make their windshields, and I found this one to be
optically perfect with no distortion anywhere except
at the very edges of the material, which is to be expected.
The stock windshield on
the BMW is attached with four Allen head
screws, which must be replaced with the four Phillips head screws
provided by Parabellum, along with eight slightly conical
steel washers that have a rubber washer attached to
one side, so installation was a snap.
Once I installed it, I noticed how much higher the
top center edge of the Parabellum windscreen was
compared to the stock BMW unit. Like a kid with a new toy I
could hardy wait to go to work the next day and see
how it performed.
I have a round trip commute of 100 miles, with the
morning half being mostly twisty back roads and the
afternoon 95% Interstate at high speeds. Some
of the trip takes me up over the mountains of
western Maryland, and the temperature and humidity
changes can be significant.
I had been
riding my “new” R1150GS (see
my report) every day recently, but I rode the LT
for a week prior to and after the Parabellum
windshield was installed so I could get a good idea
of the differences and to also record the fuel
consumption using both 'screens.
Good optical quality but at this height, I'm looking
through the windshield, rather than over it.
Once underway, with the
Parabellum windshield fully lowered, I
noticed that the top edge cut right through the center of
my vision. And as soon as I got above 30 MPH, I
experienced a strong “drumming” noise on my helmet, which
increased with road speed.
The noise could be eliminated
though by simply raising the windshield -- with the
windshield raised about halfway, it was dead silent and the air was very calm.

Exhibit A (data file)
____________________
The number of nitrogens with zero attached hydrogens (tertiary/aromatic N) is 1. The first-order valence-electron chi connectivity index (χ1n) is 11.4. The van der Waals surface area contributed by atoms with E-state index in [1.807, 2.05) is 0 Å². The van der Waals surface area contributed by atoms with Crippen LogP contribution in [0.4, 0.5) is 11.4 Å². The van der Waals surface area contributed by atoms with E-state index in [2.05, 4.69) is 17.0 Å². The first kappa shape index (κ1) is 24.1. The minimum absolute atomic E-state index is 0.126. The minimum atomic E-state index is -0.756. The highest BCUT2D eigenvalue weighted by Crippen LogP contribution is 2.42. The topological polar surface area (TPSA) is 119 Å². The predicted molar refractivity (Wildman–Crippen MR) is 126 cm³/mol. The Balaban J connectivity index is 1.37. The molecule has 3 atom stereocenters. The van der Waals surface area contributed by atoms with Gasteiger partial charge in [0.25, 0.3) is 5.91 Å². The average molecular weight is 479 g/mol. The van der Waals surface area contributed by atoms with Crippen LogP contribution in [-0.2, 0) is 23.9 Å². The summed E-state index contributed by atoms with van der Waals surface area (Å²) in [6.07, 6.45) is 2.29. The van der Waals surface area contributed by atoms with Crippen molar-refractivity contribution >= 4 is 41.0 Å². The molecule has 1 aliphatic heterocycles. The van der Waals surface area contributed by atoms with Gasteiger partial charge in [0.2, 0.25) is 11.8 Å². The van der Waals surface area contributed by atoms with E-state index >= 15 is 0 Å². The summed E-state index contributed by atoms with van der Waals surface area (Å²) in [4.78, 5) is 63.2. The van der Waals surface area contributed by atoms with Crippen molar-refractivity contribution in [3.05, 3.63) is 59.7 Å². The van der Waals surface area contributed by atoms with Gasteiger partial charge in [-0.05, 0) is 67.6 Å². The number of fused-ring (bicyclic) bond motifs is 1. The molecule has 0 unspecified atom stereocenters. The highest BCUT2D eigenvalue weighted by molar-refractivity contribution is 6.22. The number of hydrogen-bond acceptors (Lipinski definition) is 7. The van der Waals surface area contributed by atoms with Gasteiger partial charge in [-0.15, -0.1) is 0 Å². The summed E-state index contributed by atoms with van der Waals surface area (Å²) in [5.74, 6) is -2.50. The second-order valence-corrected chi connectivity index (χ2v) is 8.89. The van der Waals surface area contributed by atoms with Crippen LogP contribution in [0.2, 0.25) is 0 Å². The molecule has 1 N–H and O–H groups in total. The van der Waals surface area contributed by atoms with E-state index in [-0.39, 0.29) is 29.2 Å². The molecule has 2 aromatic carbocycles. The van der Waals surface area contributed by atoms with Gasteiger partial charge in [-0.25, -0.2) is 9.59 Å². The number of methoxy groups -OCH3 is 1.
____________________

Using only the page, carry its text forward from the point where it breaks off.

now I was stuck looking through it all of the time;
not exactly what I had in mind.
I rode with the
Parabellum for a week to evaluate it
under various conditions, and I also got my co-pilot’s
all-important feedback -- she was pleased with how
quiet it was back there with the windshield in the raised position.
I’m sorry to say, after using it for a week I
removed it just before our departure. I
decided that I could probablydeal with the top edge
lying right in the center
of my vision, but only if that position created no
“drumming” noise on my helmet was intolerable, which
made it necessary to raise the windshield up so that
I'm looking completely through it, a situation I did
I know a lot of riders
with a fixed-position windscreen on
their bikes who have no problem looking directly
through it, but I
have experienced many instances where, due to wild
temperature fluctuations during my ride, the windscreen
completely fogged over in a matter of seconds.
This makes it impossible to see the road ahead of me
-- and obviously dangerous situation.
By the way, the optional snap-out vents
on the Parabellum windshield worked fine.
However, I was unable to pull
them closed from the rider’s side, so unless you’ve
got long arms like I do, to close the vents you’re going to have to
pull to the side of the road and perhaps even get
off the bike so you can push them closed from the front.
My fuel consumption recordings over the 400 miles prior to
and after installation of the Parabellum showed no increase whatsoever;
I got a pretty consistent 41-42 MPG, regardless of
which windshield was fitted.
After returning from our trip, I contacted Parabellum
about my concerns and they offered to trim the
windshield to any length I’d like, but I wasn’t
convinced that this would really improve things, so
I returned it instead.
I had high hopes for the windshield from Parabellum; I was hoping for comfort, better protection and
maybe even a little better fuel mileage, but for me,
it just didn’t deliver what was promised.
BUT, if you don’t mind looking through a windscreen,
then one of their products may be an
Suggested Retail Price: Prices vary; the BMW K
1200 LT Performance Touring Windshield shown here starts at
a list price of $259.00.